Nyi Mardiyem's evocative comments about deeper examples of violence in society, 'below the surface', appears to have given Sanggar Garasi a powerful opportunity to critique brutality - through the prism of communal violence. Producer Baskoro Darmawan was obviously being very careful when he described the play in the press as 'designed to resolve', or rather 'open up', unresolved contemporary issues.
In stark contrast to these modest comments, the performance was a dramatic and disturbing graphic representation, indeed a gruesome feast of violent images. The play represented a critique of both the genesis and finale of communal violence. This encompassed a number of issues including the rape and murder of women by men, but it actually focused on the 'hypothetical' subject of an urban street riot.
A spectacle of flaming props contributed to the dramatic effect. An enormous back-drop slide screen flashed images of savagery from Jalan Thamrin in Jakarta to the West Bank of the Jordan River, from the Vietnam War to caged political prisoners in Chile, and to Nazi execution squads shooting old Jewish men into a ditch. The play's final act was unforgettable, a crescendo of pathos and destruction. The association with the July 27th riots in Jakarta was unmistakable, as were echoes of a previous and more brutal 'historical problem', 1965-66.
On the evening of the 11th of August, one week after the launch of the anti-violence campaign against women at Vredeburg, Basis magazine sponsored a night of poetry reading in honour of the poet Sitor Situmorang. It was hosted within the royal palace, the kraton, in Yogyakarta, at one of the residences of the younger brother of Sri Sultan Hamengkubuwono X, Gusti Joyokusumo.
A prominent literary figure during the 'Old Order' era, Sitor was chairman of the National Cultural Institute (LKN) from 1959-1965. Both Sitor's chairmanship of LKN and his literary career were abruptly terminated in the violent, military-led anti-communist backlash of October 1965.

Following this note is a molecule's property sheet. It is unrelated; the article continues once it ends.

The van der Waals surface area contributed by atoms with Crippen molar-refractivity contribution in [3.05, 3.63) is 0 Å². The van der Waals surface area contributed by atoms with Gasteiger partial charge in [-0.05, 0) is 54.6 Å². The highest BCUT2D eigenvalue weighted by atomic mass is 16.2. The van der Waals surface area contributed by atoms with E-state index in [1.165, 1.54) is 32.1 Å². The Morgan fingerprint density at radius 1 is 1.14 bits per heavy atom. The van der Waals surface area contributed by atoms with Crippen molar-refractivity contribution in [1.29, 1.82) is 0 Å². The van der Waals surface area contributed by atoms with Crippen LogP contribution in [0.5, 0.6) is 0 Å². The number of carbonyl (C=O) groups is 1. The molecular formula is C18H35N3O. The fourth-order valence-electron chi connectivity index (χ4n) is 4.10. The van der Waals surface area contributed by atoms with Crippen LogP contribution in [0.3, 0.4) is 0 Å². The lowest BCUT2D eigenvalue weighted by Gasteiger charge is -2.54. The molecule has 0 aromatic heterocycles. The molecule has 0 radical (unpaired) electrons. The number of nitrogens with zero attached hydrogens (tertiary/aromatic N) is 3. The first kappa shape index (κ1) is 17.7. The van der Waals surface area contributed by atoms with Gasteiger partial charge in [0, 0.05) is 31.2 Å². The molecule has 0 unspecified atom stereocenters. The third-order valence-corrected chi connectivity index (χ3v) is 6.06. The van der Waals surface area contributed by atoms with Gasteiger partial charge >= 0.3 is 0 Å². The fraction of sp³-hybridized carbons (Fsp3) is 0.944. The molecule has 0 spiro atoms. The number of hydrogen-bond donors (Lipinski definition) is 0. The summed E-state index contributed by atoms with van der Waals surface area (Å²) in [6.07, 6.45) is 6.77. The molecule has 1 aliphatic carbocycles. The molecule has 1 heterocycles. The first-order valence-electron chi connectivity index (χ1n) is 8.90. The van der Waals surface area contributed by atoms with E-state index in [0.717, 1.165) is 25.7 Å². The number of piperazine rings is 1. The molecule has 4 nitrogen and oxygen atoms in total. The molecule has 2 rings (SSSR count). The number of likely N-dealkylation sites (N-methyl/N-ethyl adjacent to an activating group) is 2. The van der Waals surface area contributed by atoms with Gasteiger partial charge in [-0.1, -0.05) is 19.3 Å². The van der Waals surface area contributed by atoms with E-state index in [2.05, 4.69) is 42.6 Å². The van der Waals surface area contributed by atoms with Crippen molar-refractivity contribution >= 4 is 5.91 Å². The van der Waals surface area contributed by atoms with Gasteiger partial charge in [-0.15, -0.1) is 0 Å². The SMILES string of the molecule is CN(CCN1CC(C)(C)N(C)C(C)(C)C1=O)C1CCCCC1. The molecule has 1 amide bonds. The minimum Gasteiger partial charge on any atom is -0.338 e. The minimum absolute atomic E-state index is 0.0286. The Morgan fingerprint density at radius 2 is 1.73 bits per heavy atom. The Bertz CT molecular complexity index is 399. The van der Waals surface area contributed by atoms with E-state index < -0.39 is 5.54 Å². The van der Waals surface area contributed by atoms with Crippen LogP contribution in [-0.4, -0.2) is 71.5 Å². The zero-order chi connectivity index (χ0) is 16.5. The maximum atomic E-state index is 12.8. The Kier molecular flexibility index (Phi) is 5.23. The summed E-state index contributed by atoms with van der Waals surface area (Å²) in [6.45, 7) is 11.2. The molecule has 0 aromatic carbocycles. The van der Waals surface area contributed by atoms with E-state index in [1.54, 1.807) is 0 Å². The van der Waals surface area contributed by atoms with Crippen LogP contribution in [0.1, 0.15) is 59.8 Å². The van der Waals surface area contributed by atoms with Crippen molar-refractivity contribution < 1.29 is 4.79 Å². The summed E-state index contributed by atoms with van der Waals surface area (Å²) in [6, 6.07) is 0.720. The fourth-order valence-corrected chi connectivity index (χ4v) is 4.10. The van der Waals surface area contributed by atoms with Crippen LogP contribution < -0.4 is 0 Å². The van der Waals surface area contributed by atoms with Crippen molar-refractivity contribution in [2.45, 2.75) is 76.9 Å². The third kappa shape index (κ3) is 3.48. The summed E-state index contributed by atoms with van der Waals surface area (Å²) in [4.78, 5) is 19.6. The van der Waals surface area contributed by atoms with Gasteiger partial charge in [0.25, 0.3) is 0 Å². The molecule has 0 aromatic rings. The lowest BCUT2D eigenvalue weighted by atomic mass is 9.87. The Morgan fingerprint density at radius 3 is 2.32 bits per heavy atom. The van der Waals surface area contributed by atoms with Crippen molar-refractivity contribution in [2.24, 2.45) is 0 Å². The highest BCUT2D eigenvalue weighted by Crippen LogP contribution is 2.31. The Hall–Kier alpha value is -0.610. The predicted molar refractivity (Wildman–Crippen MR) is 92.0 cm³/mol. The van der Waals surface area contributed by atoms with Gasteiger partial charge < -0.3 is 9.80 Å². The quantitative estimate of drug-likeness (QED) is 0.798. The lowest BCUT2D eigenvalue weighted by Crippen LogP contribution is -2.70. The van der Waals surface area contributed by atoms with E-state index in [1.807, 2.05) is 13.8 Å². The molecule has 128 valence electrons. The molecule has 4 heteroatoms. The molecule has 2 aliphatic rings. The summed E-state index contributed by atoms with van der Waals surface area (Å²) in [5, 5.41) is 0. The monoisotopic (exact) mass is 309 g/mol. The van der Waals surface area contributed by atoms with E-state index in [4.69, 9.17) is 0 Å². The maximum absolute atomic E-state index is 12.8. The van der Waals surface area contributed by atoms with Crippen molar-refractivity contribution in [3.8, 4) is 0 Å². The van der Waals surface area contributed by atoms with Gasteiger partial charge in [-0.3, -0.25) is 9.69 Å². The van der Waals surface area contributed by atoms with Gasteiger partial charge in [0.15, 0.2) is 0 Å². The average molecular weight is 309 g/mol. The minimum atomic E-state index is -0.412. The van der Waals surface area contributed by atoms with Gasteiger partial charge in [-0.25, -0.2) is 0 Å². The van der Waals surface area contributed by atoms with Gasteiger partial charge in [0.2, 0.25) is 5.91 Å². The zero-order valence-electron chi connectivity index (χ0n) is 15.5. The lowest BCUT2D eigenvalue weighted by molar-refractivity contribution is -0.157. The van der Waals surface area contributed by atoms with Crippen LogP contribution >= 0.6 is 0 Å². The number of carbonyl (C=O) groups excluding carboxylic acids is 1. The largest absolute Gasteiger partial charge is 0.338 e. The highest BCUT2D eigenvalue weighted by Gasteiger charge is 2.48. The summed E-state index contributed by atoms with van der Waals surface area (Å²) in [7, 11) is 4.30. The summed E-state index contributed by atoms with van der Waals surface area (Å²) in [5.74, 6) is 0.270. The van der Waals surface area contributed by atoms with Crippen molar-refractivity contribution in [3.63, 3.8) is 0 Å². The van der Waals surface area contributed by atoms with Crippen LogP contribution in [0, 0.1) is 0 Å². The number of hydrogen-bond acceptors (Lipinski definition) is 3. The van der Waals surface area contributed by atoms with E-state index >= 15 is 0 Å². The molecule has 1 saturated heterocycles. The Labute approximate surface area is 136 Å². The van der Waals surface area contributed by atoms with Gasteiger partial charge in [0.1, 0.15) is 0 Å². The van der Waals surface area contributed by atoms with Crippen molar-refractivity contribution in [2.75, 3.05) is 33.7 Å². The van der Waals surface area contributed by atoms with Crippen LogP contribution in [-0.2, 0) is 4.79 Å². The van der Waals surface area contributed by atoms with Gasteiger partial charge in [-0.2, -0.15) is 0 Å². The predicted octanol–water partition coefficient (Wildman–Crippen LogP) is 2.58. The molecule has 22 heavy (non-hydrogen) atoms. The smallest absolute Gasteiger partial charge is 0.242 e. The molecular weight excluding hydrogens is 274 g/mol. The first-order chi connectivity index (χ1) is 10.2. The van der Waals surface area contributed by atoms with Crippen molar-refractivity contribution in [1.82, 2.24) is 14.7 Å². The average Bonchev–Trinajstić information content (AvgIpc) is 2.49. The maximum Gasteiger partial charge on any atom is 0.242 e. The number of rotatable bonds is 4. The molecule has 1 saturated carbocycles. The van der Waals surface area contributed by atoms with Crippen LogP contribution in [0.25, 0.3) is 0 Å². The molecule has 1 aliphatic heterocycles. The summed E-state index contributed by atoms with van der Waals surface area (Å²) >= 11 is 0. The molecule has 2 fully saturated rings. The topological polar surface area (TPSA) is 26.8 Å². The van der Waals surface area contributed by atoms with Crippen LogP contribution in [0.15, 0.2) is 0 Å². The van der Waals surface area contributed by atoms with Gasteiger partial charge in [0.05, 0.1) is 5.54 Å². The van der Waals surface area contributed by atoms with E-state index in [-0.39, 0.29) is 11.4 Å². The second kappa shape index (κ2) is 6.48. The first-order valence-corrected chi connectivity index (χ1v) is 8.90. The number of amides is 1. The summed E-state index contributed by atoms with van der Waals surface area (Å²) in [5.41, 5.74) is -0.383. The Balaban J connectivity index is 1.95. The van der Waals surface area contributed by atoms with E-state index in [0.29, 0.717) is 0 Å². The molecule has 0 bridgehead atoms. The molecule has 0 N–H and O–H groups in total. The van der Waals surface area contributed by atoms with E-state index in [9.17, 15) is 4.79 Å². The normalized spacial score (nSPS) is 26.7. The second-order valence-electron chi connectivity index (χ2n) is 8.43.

A question fielded from the audience through the moderator asked why Sitor had not published anything between his Sastra revolusioner ('Revolutionary literature') of 1965 and his Dinding waktu ('Time wall') of 1976. As if people did not know! The question gave Sitor the opportunity to put aside issues of literary merit and syntax. In a humorous yet profound way he explained what, according to him, did or did not constitute a 'dark period' in a writer's life and whether the non-publication of work could be considered as 'unproductive'.
Any direct mention of Sitor's imprisonment following the night of the 30th of September 1965 was avoided by the use of intimation, double-entendre and punning. This cleverly embellished the poet's veiled views about the years after 1965 without once having to explicitly raise them. In turn it had a profound effect on the audience, who were clearly unaccustomed to discussing the massive human tragedy of the early New Order in a public forum.
Perhaps by coincidence, early August 1997 also marked the local publication of the novel Ojo dumeh, by Agnes Yani Sardjono. Ojo dumeh is a story set in Yogyakarta around the 1983-5 killings of thousands of organised criminals and others by specially trained army 'hit-men'. The so-called petrus affair, from penembak misterius or 'mysterious gunmen', provides the social canvas for Sardjono's central character, the freelance journalist Samhudi. The book is about a dilemma. It is about friendship, trust and betrayal. But it is also about the rich, dark world of the organised criminal gangs that 'ruled the streets' of Yogyakarta and other Indonesian cities, the gali or preman, before their violent extra-judicial annihilation.
Ojo dumeh is, once more, about unresolved 'historical issues', about un-excavated memories. Samhudi's novel puts literary flesh and bones on characters who otherwise remain anonymous victims of the 'mysterious gunmen'. Nyi Mardiyem's story, told so powerfully at Vredeburg, transforms the myth and speculation surrounding ex- jugun ianfu into historical discourse. Sitor's description of the effect of his literary 'dark period' of 1965-1976 personalises, or rather humanises, the experience of thousands of Indonesian writers, poets and artists who were sucked into the historical vortex after September 1965. Each of these examples has raised the prospect that Indonesians may soon be able to confidently 'clear the historical air'.
Is it possible that the time is approaching when stories may be publicly told about the killings and mass arrests of 1965-66? Those of us who are patient, and who listen, are waiting for the 'fresh wind to blow'.
(Contact the campaign against violence towards women: Gerakan Anti- Kekerasan Terhadap Perempuan Indonesia (GAKTPI), Jl C Simanjuntak 8, Yogyakarta 55223, Indonesia, tel/fax 0274-588605).
Rob Goodfellow lives in Wollongong, Australia. He spends a lot of time in Yogyakarta and is writing a PhD dissertation on Indonesian memories of violence. He expresses his thanks to Herb Feith for support and encouragement.